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Guest Contributor
Lawrence J. McQuillan

Lawrence J. McQuillan, Ph.D., is director of Business and Economic Studies, and Anthony P. Archie is a public-policy fellow, at the California-based Pacific Research Institute.

Defeat Job-Killing Ballot Propositions
No on 63, 67, and 72...

[Lawrence J. McQuillan and Anthony P. Archie] 10/28/04

Howard Jarvis, the father of the modern tax-revolt movement, opined about ballot initiatives:  "I'd rather be governed by the masses than the asses."  Californians again have an opportunity to use their common sense and defeat three ballot measures that will kill jobs.

Proposition 63 will raise the marginal income-tax rate one percent on those earning more than $1 million.  The Legislative Analyst's Office (LAO) estimates that the tax will hit 25,000 to 30,000 people and raise $1.83 billion over the next three years for a mental-health bureaucracy.  But Californians have been told before that a tax-rate increase would raise more revenue, and then it never happened.

In 1991, Governor Wilson and state legislators agreed to raise taxes, adding two new personal-income-tax brackets.  This drove businesses and individuals to friendlier places.  Revenues fell by $2 billion over the next two years and didn't recover until taxes were cut.

Prop. 63 targets already overtaxed entrepreneurs and investors.  They comprise 0.6 percent of California's taxpayers but contribute 25 percent of personal income tax revenue-more than their fair share.  The tax will drive creative people and their money from California, resulting in decreased investment and job growth. 

The proposed phone tax also attacks entrepreneurship.  Prop. 67 will add a three-percent surcharge on telephone calls within the state.  The surcharge is limited to 50-cents a month, except for cellular calls, which will have no limit.  The LAO estimates the tax will raise $500 million a year primarily to fund hospitals and doctors.

Since the cell tax isn't capped, it could bludgeon this growing high-tech sector with new taxes, for a totally unrelated purpose, at a time when job growth is sluggish. 

Prop. 72, another job killer, will force businesses to "play or pay" for employee health insurance.  Employers with 20 or more employees will either pay directly for employee insurance (paying at least 80 percent of premiums) or pay a "user fee" to the state for state-purchased health insurance.  Firms with 200 or more employees must also cover dependants.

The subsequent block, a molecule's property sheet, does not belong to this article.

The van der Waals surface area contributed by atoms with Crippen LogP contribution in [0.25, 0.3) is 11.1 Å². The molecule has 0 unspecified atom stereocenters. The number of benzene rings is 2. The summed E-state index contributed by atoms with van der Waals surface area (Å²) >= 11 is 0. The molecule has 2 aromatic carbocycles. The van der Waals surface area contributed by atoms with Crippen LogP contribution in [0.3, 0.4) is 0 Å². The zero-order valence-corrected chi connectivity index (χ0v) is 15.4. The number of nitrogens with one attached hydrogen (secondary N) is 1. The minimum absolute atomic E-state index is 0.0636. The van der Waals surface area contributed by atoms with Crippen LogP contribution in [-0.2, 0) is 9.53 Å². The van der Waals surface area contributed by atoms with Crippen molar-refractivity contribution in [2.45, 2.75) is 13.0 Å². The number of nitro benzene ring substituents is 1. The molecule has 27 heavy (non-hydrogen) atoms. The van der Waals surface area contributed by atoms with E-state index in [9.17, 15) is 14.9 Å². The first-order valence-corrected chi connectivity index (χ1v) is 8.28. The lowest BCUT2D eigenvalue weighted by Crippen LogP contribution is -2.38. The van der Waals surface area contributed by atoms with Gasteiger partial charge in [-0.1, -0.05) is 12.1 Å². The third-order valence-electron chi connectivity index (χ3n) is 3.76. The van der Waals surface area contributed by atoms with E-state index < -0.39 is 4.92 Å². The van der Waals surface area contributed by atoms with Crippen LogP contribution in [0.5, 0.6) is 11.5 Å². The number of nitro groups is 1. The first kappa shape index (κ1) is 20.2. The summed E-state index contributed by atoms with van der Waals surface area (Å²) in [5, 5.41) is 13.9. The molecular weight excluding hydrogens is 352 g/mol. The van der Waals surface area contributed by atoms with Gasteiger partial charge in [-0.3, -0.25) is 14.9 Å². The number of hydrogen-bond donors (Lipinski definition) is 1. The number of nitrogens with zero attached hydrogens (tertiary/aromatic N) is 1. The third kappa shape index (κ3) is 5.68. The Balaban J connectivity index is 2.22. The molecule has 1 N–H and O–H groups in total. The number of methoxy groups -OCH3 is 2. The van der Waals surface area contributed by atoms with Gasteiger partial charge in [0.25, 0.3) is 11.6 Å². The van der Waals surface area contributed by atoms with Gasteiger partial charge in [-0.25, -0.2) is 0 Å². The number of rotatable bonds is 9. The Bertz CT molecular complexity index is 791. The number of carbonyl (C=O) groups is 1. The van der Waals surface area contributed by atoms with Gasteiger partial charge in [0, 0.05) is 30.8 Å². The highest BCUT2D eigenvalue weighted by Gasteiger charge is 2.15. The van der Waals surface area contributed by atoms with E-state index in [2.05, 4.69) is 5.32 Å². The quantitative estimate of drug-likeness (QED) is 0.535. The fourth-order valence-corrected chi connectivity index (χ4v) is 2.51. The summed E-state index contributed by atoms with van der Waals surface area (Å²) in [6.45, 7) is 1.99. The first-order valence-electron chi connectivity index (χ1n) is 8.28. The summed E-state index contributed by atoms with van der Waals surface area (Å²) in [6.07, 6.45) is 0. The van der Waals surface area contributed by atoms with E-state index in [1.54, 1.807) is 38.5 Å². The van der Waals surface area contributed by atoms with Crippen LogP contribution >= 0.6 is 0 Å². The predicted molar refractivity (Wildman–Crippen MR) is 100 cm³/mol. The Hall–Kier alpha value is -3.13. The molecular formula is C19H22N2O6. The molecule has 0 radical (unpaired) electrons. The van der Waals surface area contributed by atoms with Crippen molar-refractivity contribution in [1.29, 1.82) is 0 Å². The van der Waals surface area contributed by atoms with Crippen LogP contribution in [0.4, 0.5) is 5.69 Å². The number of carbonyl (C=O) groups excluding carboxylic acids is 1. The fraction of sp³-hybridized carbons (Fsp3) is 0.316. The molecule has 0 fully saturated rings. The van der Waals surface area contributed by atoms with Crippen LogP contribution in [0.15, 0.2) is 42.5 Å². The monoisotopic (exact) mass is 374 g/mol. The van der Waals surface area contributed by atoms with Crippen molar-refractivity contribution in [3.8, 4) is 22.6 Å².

The L.A. County Economic Development Corporation (LAEDC) estimates Prop. 72 will cover 1.8 million uninsured but cost a crushing $7 billion a year.  Kaiser expects the annual cost to businesses per newly insured employee to be $2,482 for individual coverage and $6,803 for family. 

Many firms cannot afford this expense.  Their options will be to stop hiring new workers, to lay off current workers, cut back on worker hours, outsource, move out of state, or go out of business.

Firms near the 20-employee or 200-employee thresholds will have a strong incentive not to hire more workers.  If Prop. 72 passes, says the LAEDC, 400,000 employees will be at risk for job loss.

Contrary to conventional wisdom, California is not a relatively high-tax state.  Its state and local tax revenues as a percentage of income equal the national median.  But it is a bad-tax state.  California's highly progressive tax rates disproportionately penalize success.

A Pacific Research Institute (PRI) study shows that California has the most progressive income-tax code for single taxpayers and eighth for married taxpayers.  Such severity produces slower economic growth and more tax-revenue volatility.

If Prop. 63 passes, further increasing progressivity, more than 8,000 California jobs will be lost in the first year alone, predicts PRI's Cal-STAMP, a statistical model of California's economy.

Also, labor regulations such as workers' comp, family leave, and the proposed health-insurance mandates effectively "tax" new hiring.  Propositions 63, 67, and 72 will add to California's already dysfunctional tax and regulatory structure, cutting economic growth and jobs.

Six in 10 Californians think the public-policy decisions made by voters through initiatives are better than the decisions made by Sacramento politicians.  In November, the people again have an opportunity to apply the common sense that the legislature often lacks and defeat job-killing Propositions 63, 67, and 72. CRO





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